Full coverage: Election 2012
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In line with state political trends, UCLA undergraduates overwhelmingly voted to re-elect President Barack Obama in Tuesday’s election, while they took a stronger stance than the rest of the state on Proposition 30, according to Daily Bruin exit poll results.
The Daily Bruin conducted exit polling at five voting sites on the Hill and the North Village to gauge how UCLA undergraduate students voted in this election.
Every fifth voter was anonymously polled and asked questions ranging from demographics to political affiliation. A total of 565 students were polled during the day.
About 87 percent of students supported Proposition 30 ““ the governor’s proposed tax measure ““ while early results showed that voting on the measure was too close to decide.
The proposition, if passed, would temporarily increase personal income tax and sales tax to fund K-12 education and community colleges. The revenues would free up state funds for other public institutions, such as the University of California.
Awareness about Proposition 30 increased on the UCLA campus in the month leading up to the election.
About 22 percent of undergraduate students said they were familiar with the tax measure at the start of the quarter, according to a Daily Bruin/UCLA Department of Statistics survey of 569 students conducted from Sept. 24 to Oct. 9.
That percentage increased to 75 percent among UCLA undergraduate students who voted Tuesday, according to Daily Bruin exit polling.
“A lot of people in the university have been trying to make people aware of the stakes of this election,” said political science and education professor Gary Orfield.
While Proposition 38′s passage would have nullified Proposition 30, exit polling showed that UCLA students were still voting for Proposition 38 at a slightly higher rate than the state. Proposition 38 was not voted in, according to the Associated Press.
About 33 percent of undergraduates at UCLA voted to pass Proposition 38, but only 27 percent of voters statewide voted in favor of it, according to the Secretary of State office as of press time.
“This is going to be directly affecting the quality of (students’) education and its cost,” Orfield said. “Students have an incredible intense interest in this (election).”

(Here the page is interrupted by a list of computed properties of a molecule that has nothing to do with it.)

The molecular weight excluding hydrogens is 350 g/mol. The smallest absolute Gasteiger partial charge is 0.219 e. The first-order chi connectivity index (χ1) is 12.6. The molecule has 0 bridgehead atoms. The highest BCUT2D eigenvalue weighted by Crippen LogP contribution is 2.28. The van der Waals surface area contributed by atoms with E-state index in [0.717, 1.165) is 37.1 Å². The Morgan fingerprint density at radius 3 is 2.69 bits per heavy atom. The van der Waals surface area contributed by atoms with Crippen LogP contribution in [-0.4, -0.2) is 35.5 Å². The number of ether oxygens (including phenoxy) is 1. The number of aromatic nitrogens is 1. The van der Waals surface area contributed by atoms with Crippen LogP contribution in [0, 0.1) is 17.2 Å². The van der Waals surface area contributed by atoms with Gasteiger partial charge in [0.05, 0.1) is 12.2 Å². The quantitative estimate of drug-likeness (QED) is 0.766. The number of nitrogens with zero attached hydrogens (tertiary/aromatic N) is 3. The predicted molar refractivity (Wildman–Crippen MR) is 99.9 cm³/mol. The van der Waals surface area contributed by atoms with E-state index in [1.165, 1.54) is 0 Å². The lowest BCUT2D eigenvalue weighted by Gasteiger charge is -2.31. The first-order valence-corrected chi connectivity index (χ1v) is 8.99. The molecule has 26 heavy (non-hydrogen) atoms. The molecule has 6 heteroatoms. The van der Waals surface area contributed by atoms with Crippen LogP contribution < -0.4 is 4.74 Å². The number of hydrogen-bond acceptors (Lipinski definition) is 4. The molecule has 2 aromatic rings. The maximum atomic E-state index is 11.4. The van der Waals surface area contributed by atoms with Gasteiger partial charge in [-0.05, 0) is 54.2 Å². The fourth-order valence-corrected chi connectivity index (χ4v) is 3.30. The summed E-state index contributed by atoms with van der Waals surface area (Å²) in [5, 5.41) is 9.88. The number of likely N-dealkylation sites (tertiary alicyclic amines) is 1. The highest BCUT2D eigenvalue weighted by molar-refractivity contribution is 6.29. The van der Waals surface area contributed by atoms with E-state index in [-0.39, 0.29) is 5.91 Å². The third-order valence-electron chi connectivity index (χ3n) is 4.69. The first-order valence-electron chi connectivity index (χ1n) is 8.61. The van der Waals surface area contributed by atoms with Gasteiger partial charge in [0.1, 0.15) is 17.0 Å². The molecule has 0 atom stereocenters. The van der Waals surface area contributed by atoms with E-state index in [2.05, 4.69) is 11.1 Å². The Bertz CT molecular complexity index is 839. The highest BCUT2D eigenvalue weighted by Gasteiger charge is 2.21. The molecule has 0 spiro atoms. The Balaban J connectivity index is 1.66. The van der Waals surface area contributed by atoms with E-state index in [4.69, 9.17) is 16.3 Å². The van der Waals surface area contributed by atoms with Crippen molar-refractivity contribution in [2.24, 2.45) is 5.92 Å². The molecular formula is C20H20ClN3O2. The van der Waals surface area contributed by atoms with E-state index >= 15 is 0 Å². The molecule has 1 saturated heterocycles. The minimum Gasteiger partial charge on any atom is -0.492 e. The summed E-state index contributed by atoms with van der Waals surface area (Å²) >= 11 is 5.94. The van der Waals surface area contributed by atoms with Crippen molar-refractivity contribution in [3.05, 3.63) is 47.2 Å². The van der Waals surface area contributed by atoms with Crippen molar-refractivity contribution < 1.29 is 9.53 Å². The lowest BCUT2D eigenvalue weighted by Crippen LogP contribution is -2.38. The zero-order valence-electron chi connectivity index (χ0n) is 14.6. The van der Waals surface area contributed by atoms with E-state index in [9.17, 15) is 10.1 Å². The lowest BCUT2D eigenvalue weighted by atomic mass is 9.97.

Students overwhelmingly voted to re-elect President Barack Obama, with 84 percent voting in support of the incumbent. About 11 percent voted for Republican candidate Mitt Romney.
These numbers were consistent with how students planned to vote about a month ago, according to the Daily Bruin/UCLA Department of Statistics survey.
“Among young voters, there is a slight leaning toward democrats,” said political science professor Thomas Schwartz. “For some reason, Obama magnified that.”
The percentage of students voting to re-elect President Obama also follows how UCLA voted in 2008, when 83 percent of people exit polled by the Daily Bruin voted for Obama, according to archives.
In choosing a presidential candidate, the economy, the job market and education ranked among the most important issues for students this year.
A majority of students chose Dianne Feinstein for Senate, who was also re-elected in the state for the fourth time, according to the Associated Press. About 77 percent of students voted for her at UCLA, which was higher than projected state results.
California propositions had mixed results on election night ““ some were decided by wide margins, while others hovered in close contests.
The ballot measure dealing with human and sex trafficking, Proposition 35, passed overwhelmingly, according to the Associated Press, with more than 80 percent of the vote as of press time.
Although Proposition 37, which would have required the labelling of genetically modified foods, was voted down statewide, UCLA students reported mixed results, with about 51 percent voting in favor of the measure.
As of press deadline, Proposition 34, which would ban the death penalty, was too close to predict and Proposition 36, which would modify the three strikes laws, passed, according to the Associated Press.